books, malaysia

Harry Potter & The Coup in Malaysia

When I decided to go ahead with covering the HP7 book release because we’ll never see anything like this again, I didn’t know how accurate that statement will turn out to be!

MPH, Popular, Harris and Times are not selling Harry Potter and the Deathly Hallows in protest against Carrefour and Tesco, who are selling the book at RM69.90, hella cheaper than the recommended price of RM109.90. If you pre-ordered, you can still pick it up. According to one news article, you can opt to get a refund of your deposit (from MPH, if I read it right).

Read the full news article here.

Wow, did HP7 Day here get fucked up or what?

Over here in Kuching, Popular and Times had to turn away walk-ins because they had to follow the directive from their head office. There was a Popular release party planned in Tun Jugah, but it was canceled along with all nationwide events under the “Big 4” book stores.

You can still get a copy at the local, non-chained book stores like Premiere at Sarawak Plaza, Sinar Suci and MyBookStore at Jalan Haji Taha, and quite likely, Red Bookstore at the State Library and University Book Store at Wisma Saberkas.

I don’t think we’re really that affected because we don’t have those hypermarts here and still have to get the book through one of the book stores at the standard price.

When Joyce SMSed me yesterday with the news, I actually considered getting her to grab one for me because I’m not willing to shell out RM110 for a copy this year. But she ended up not going. As a consumer who is otherwise ambivalent about the last book and didn’t bother pre-ordering, I can’t really complain about the price slash!

On the other hand, the stores in Kuching actually had something planned this year. Things like this don’t usually happen in Kuching and it sucks bad to have that mat yanked from right under you.

Book sellers hoping to see returns for their promotional and marketing efforts are pissed off. I doubt if the hypermarts are turning a profit by selling the book. They don’t need to because they sell everything else. They are only seen as taking business away from the real book sellers. Says Eric Forbes of MPH:

Hypermarkets should just stick to their baked beans, ground coffee, prune juice, anchovies, chicken, milk and other stuff and leave books to the bookstore chains. The book’s distributor, Penguin Books, should withdraw stocks from the hypermarkets and let the bookstores do what they do best—sell books.

Somewhere else in the food chain, independent little book shop owners like Raman of Silverfish is cackling. Raman, who famously decided not to sell the seventh book this time, had this to say about the whole issue:

Isn’t that exactly what major chains have been doing to independent bookshops all these years? When they sell the latest release of a best-selling author below cost at their four-times-a-year ‘warehouse’ sales to attract customers, what did they think they were doing? Now they are protesting? Is that rich or what?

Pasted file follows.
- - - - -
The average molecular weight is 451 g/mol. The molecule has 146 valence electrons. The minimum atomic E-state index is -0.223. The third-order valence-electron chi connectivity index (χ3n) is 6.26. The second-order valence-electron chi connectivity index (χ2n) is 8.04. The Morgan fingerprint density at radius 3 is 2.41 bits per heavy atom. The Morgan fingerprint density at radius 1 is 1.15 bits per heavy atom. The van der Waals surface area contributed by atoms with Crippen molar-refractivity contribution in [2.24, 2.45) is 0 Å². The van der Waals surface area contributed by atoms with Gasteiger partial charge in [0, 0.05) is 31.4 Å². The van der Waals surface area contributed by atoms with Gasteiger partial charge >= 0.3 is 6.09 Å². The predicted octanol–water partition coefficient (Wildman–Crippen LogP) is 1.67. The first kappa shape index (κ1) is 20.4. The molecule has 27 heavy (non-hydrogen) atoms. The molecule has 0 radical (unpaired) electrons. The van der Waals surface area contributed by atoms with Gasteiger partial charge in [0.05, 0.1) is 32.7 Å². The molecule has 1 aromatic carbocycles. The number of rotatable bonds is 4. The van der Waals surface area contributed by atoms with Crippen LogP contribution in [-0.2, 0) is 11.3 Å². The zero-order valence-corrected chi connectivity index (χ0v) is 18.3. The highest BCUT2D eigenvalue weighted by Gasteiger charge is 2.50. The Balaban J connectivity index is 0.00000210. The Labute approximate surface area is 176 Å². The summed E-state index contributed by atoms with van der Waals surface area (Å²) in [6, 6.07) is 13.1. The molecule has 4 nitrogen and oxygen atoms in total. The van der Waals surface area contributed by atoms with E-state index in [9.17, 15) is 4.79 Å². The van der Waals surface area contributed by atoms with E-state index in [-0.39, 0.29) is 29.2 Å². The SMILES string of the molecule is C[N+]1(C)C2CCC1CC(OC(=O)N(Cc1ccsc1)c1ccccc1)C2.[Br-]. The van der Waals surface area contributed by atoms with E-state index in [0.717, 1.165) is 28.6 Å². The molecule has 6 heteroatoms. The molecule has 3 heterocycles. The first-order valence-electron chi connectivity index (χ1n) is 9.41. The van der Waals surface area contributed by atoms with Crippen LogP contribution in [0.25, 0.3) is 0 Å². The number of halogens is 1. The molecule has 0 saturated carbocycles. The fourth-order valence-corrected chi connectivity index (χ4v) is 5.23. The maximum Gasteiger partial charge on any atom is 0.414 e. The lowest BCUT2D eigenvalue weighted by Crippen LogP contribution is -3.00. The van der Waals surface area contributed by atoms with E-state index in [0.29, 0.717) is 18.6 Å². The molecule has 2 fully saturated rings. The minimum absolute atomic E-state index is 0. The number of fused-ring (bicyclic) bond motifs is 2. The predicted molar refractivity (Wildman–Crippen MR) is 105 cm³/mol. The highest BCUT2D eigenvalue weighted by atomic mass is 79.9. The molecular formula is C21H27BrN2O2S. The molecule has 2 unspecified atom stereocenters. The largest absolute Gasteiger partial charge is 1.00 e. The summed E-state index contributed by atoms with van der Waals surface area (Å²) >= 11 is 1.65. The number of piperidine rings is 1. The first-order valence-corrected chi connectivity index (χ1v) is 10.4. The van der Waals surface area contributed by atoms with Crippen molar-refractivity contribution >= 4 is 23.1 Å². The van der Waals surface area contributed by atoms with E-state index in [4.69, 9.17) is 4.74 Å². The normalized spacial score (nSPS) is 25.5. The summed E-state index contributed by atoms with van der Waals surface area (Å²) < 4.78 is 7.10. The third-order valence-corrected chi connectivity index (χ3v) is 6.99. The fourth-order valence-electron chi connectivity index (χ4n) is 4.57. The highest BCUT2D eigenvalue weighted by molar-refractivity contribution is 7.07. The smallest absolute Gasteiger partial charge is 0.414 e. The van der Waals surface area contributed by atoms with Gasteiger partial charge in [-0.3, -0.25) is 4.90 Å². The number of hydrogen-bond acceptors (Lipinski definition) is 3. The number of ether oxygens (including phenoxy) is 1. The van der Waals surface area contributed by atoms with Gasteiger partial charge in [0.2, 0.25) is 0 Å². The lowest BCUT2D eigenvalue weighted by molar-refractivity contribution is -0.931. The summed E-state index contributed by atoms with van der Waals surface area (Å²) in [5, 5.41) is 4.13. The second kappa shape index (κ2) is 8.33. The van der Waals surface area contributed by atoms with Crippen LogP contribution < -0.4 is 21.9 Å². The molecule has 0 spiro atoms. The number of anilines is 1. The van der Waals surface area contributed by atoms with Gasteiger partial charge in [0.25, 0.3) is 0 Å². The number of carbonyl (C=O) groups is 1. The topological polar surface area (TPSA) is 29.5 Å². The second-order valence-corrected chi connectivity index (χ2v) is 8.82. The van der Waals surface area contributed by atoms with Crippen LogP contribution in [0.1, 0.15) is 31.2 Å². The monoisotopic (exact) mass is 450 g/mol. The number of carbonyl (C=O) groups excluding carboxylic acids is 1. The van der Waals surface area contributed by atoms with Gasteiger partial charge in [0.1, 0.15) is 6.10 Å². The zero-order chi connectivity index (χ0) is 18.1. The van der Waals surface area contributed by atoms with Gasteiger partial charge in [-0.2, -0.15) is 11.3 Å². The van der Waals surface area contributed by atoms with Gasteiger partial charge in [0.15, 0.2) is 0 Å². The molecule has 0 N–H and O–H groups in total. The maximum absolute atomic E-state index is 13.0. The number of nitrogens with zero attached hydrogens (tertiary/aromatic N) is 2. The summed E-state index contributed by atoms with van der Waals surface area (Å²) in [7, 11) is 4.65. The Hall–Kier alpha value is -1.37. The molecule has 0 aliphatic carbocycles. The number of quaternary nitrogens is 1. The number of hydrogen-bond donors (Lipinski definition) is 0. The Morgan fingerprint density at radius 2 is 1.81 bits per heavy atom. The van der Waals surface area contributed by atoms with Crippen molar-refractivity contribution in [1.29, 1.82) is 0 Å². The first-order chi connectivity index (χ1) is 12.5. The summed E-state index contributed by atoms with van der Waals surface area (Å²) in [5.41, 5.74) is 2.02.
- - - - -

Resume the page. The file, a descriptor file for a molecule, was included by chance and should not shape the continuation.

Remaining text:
Meanwhile, the hypermarts are saying this:

When contacted, Carrefour Malaysia corporate communications and public relations manager Yuswanis Yusof said they wanted to provide the best for their customers.

She said besides selling groceries and other essential products, the hypermarket wanted to provide a chance for their customers to purchase the book at a lower price.

“It all depends on how one markets and promote its products,” she added.

Tesco Malaysia division manager Janice Chan when contacted said they wanted to make sure their customers could read the book at a cheaper price.

“We are popular for selling products at a lower price, and books are no exception.

The move is genius on their part. Lure the Potheads in with cheap books. While they (and their parents) are there, maybe they will consider buying some of their other very cheap products.

The boycott itself is interesting. You have to wonder what they’re doing while they are not selling Harry Potter this weekend.

The four chains, with a total of 100 outlets nationwide, said they were protesting the indiscriminate discount and wanted to show customers that they were not “blatantly profiteering” from them.

Shutting down sales will deliberately force people to head to the next natural option – the cheap one. Help the hypermarts finish their stock quickly and lure the stragglers back to the major book retailers with the delayed release events and additional freebies. Make it worth the wait and price.

As I said earlier, the price war actually made me reconsider buying a copy this year. I don’t really care what their motivations are; if I can save RM40, why not? Great!

Unfortunately for chain stores that are not in KL, not selling to walk-ins on release day can be a killer. Most of the people who went only found out at the counter! Three of Kuching’s major book stores are within walking distance of each other. Popular and Times make up two of them. Guess which book store is profiting from the walk-ins?

I certainly didn’t expect the release of HP7 in Malaysia to be quite this dramatic.

See Sharon Bakar’s post for more reactions.

Author: Georgette Tan

writer . poet . introvert . NSFW hand letterer . equatorial eclectic

3 Comments on “Harry Potter & The Coup in Malaysia

  1. Thank you Tesco for selling HP7 cheaply. Anyway at Tesco you can get HP1 to HP7 for only RM200. If we cant get cheap HPs we would go and photocopy.

  2. OMG….How dare you suggest to photostat a book!It’s just wrong ok!!!(Directed at first post).Besides,Tesco and Carrefour are selling the book as a loss leader,meaning they sell them so to lure customers in and buy other stuff as well.It’s just bad…I was looking forward for the launching party(never been to one before) and it got cancelled…shit…

Leave a Reply

Your e-mail address will not be published. Required fields are marked *